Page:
Dang, I Can’t Control the Weather

When God Sends a Heatwave, There’s Nothing We Can Do

Ali Holcomb / 8.11.21

Oh, summer. It’s the season of barbecues and front porch sitting, everyone floods the great outdoors to soak in the sun. People exercise more and smile more, finally enjoying the warmth withheld from them by winter. It’s the season everyone looks forward to the most. “Summertime and the livin’ is easy” seems to be on everyone’s minds. The whole world is rejoicing for this long awaited season.

Except, for me. If I might embrace my grouchy curmudgeon side I have to admit I really don’t enjoy the heat. At all. I run warm, in both temperament and temperature. For temperature, I get overheated quickly, I’m far more tolerant of the cold than the heat; icy temperatures that cause most people to hide indoors I shrug off and am happy to run in.  I love the cold, winter is my favorite season, but I’m naturally a pretty warm person. It’s not rare for me to look around and see people have goosebumps and I’m not in the least bit cold. 

As for temperament, I have a quick temper. My reflex emotion is anger. It just seems easier to deal with than other emotions, it feels more powerful and somehow I feel more in control of it (a lie, but a comforting one nonetheless). It doesn’t take much to fire me up, for good or for bad (I blame my red hair). But having this temper means I need something to cool me off. The bite of winter’s chill is extremely soothing to my fiery soul.

It wasn’t until my move to D.C. that I began to even think about the heat of summer. I grew up in Colorado where it’s almost never humid and it cools off in the mornings and evenings, even in July and August. It was hot, but never felt unbearable. I also worked at a camp in Minnesota, and though it was far more humid, it still was reasonably tepid both mornings and evenings (and sometimes downright cold). So even with the humidity I made it through summers in Minnesota without AC, sleeping in a hammock, tent, or cabin. It wasn’t always pleasant, but I could survive. 

I never knew what humidity was until I moved to D.C. The first time my weather app told me it was 102 but felt like 108 I just felt angry. As the temperature rises so does my frustration about everything. In the summer heat, everyone else is having their best life now, but not me. I’m a pretty smiley runner, but on summer runs I’m just grimacing and annoyed. Normal tasks like grocery shopping suddenly seem unbearable to me.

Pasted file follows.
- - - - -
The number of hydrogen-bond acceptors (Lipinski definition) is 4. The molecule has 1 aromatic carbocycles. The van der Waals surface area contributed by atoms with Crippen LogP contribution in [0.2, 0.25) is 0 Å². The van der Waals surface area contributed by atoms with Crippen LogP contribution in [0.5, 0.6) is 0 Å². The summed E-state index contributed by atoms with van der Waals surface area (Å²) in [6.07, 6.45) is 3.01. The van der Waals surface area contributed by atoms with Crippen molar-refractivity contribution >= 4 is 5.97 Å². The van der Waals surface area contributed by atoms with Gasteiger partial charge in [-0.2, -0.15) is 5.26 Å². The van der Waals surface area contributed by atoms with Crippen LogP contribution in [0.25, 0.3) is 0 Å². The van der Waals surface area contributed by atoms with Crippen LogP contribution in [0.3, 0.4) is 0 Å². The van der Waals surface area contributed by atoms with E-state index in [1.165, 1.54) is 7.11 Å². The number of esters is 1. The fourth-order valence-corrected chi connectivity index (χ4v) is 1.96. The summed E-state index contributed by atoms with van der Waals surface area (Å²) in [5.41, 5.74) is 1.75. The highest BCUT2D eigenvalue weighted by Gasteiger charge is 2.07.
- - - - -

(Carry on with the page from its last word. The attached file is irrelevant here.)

I remember an early moment in D.C. walking around the streets in excessive heat. It was crowded, I wasn’t sure what bus to take to get home, and I was sweaty and hungry and angry at the inconvenience of everything. And then I bought an ice cream cone, the creamy, cold treat calmed me down a bit. Ice cream cone in hand I walked to the Georgetown waterfront, watching the boats on the water. A breeze came off the water, I smiled. The temperature hadn’t changed but my mood had. A simple ice cream cone made the world feel idyllic. 

I’ve started to call these moments my “Jonah moments,” moments of anger and frustration at a situation outside of my control. Jonah is a pretty angry character in the Bible, and I really relate. After a series of chaotic events Jonah preaches repentance to a people he tried to avoid. And to his greater annoyance the people actually repent, and God spares them. And here is where I truly feel Jonah. He perches himself so he can watch the destruction of his enemies and it’s hot, unbearably hot. And the Lord gives him shade through a plant and we are told “ Jonah was very happy about the plant.” Me too, Jonah. Nothing makes me happier than walking into an air conditioned building after a stifling walk to work.  But the Lord takes away the plant and Jonah responds in anger. This interaction is one that makes me laugh while simultaneously reminds me of conversations I’ve had with God.